# Monte Carlo and quasi-Monte Carlo error

The most common Monte Carlo integration error measure is the mean squared error. The mean squared error of estimating the expecation of $\color[rgb]{1,1,.99} Y$ is $\color[rgb]{1,1,.99} {\rm Var}(Y)/n$. Simlarly, for quasi-Monte Carlo, one can bound the integration error using the Koksma-Hlawka inequality inequality, or more specifically by $\color[rgb]{1,1,.99} {\rm V}(f)D^*(P_n)$, where $\color[rgb]{1,1,.99} {\rm V}(f)$ is the Hardy and Krause variation of the function to integrate and $\color[rgb]{1,1,.99} D^*(P_n)$ the star-discrepancy of the point set $\color[rgb]{1,1,.99} P_n$. In high dimensions, the variation of the function is really hard to estimate and thus other methods to bound the error need to be explored.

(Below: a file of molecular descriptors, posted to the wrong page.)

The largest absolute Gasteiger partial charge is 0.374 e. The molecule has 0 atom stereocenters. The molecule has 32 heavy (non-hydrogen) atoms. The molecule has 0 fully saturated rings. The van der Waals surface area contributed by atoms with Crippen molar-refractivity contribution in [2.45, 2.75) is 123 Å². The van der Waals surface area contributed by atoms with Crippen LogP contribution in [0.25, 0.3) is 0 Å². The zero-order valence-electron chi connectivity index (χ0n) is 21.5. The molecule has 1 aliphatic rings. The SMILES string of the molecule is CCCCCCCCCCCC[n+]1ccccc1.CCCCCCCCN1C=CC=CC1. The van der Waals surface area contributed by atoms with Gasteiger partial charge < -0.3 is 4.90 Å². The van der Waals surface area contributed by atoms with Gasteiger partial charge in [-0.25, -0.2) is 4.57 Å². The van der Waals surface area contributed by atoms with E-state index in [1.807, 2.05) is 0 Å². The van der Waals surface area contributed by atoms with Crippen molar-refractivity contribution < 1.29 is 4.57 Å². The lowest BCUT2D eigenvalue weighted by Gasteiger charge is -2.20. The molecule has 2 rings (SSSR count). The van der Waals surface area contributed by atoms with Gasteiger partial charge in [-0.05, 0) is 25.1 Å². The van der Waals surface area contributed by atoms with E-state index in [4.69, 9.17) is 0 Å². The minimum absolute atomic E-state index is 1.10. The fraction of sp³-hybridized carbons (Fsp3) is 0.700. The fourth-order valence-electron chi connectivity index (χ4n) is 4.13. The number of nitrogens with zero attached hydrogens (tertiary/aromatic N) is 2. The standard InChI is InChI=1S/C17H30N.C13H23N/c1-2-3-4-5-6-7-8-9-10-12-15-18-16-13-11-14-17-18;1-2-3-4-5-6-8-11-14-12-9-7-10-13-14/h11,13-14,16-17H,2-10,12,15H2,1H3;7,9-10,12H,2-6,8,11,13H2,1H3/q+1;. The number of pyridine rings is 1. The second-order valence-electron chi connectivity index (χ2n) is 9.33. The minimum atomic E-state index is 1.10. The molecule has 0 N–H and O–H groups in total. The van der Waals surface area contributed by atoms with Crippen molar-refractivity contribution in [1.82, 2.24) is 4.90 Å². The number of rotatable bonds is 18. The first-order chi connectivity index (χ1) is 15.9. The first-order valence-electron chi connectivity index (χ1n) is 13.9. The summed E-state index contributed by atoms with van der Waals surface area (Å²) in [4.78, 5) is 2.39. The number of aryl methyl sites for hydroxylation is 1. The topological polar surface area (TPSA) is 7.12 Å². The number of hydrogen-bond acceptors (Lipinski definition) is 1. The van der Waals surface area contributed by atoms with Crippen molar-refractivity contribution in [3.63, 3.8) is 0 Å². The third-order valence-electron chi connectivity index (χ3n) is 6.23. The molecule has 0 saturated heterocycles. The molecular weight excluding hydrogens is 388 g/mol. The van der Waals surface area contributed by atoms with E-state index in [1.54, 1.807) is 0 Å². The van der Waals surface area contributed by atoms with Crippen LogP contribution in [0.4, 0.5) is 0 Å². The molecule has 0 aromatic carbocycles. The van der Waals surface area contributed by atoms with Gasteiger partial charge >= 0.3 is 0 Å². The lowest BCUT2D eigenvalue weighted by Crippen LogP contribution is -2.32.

A different perspective about these error measures can be described as follows. Consider the Fourier series decomposition of the function to integrate:

Here, many details are skipped but the most important points to keep in mind is that the wavenumber space is specially ordered, and the right orthonormal basis $\color[rgb]{1,1,.99}\phi_{\kappa}(\vec{x})$ is chosen according to the type of points used (particularly rank-1 lattices and digital nets).

Given this decomposition, the numerical integration error is given by:

Therefore, the error for IID MC comes from the sum of all the Fourier coefficients while for qMC, only from the sum of some of these coefficients. This analysis can provide an idea on which method will be better depending on the particular integrand. In addition, one can see that the design of adaptive algorithms needs to be different for each case.